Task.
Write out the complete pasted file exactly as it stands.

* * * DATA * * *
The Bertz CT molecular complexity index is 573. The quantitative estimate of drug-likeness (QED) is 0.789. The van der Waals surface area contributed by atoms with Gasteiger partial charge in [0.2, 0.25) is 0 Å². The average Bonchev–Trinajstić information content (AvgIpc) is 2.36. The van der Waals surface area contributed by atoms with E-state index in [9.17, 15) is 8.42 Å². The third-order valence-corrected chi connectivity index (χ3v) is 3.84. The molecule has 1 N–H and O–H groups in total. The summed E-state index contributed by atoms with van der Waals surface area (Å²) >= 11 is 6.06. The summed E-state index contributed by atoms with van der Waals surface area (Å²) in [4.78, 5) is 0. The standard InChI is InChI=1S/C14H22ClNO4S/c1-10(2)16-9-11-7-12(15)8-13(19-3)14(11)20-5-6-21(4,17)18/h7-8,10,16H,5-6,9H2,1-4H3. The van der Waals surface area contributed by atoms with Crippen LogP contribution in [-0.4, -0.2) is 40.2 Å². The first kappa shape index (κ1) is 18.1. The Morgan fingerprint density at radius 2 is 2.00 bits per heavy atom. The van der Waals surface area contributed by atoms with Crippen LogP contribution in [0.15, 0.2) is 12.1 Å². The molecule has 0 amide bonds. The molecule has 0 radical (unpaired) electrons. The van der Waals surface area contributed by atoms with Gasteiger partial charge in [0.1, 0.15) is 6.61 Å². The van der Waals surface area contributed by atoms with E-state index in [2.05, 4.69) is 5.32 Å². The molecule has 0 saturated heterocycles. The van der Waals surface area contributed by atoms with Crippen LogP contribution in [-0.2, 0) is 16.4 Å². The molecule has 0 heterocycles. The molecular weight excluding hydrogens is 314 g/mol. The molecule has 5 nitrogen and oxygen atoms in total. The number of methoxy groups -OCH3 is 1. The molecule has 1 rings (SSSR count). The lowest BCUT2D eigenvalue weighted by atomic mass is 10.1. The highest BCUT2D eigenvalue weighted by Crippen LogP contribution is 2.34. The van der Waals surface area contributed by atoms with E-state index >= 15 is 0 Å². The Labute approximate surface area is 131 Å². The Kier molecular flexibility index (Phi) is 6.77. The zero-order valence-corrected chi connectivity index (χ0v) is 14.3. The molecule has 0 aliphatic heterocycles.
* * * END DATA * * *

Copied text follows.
The Bertz CT molecular complexity index is 573. The quantitative estimate of drug-likeness (QED) is 0.789. The van der Waals surface area contributed by atoms with Gasteiger partial charge in [0.2, 0.25) is 0 Å². The average Bonchev–Trinajstić information content (AvgIpc) is 2.36. The van der Waals surface area contributed by atoms with E-state index in [9.17, 15) is 8.42 Å². The third-order valence-corrected chi connectivity index (χ3v) is 3.84. The molecule has 1 N–H and O–H groups in total. The summed E-state index contributed by atoms with van der Waals surface area (Å²) >= 11 is 6.06. The summed E-state index contributed by atoms with van der Waals surface area (Å²) in [4.78, 5) is 0. The standard InChI is InChI=1S/C14H22ClNO4S/c1-10(2)16-9-11-7-12(15)8-13(19-3)14(11)20-5-6-21(4,17)18/h7-8,10,16H,5-6,9H2,1-4H3. The van der Waals surface area contributed by atoms with Crippen LogP contribution in [-0.4, -0.2) is 40.2 Å². The first kappa shape index (κ1) is 18.1. The Morgan fingerprint density at radius 2 is 2.00 bits per heavy atom. The van der Waals surface area contributed by atoms with Crippen LogP contribution in [0.15, 0.2) is 12.1 Å². The molecule has 0 amide bonds. The molecule has 0 radical (unpaired) electrons. The van der Waals surface area contributed by atoms with Gasteiger partial charge in [0.1, 0.15) is 6.61 Å². The van der Waals surface area contributed by atoms with E-state index in [2.05, 4.69) is 5.32 Å². The molecule has 0 saturated heterocycles. The van der Waals surface area contributed by atoms with Crippen LogP contribution in [-0.2, 0) is 16.4 Å². The molecule has 0 heterocycles. The molecular weight excluding hydrogens is 314 g/mol. The molecule has 5 nitrogen and oxygen atoms in total. The number of methoxy groups -OCH3 is 1. The molecule has 1 rings (SSSR count). The lowest BCUT2D eigenvalue weighted by atomic mass is 10.1. The highest BCUT2D eigenvalue weighted by Crippen LogP contribution is 2.34. The van der Waals surface area contributed by atoms with E-state index >= 15 is 0 Å². The Labute approximate surface area is 131 Å². The Kier molecular flexibility index (Phi) is 6.77. The zero-order valence-corrected chi connectivity index (χ0v) is 14.3. The molecule has 0 aliphatic heterocycles.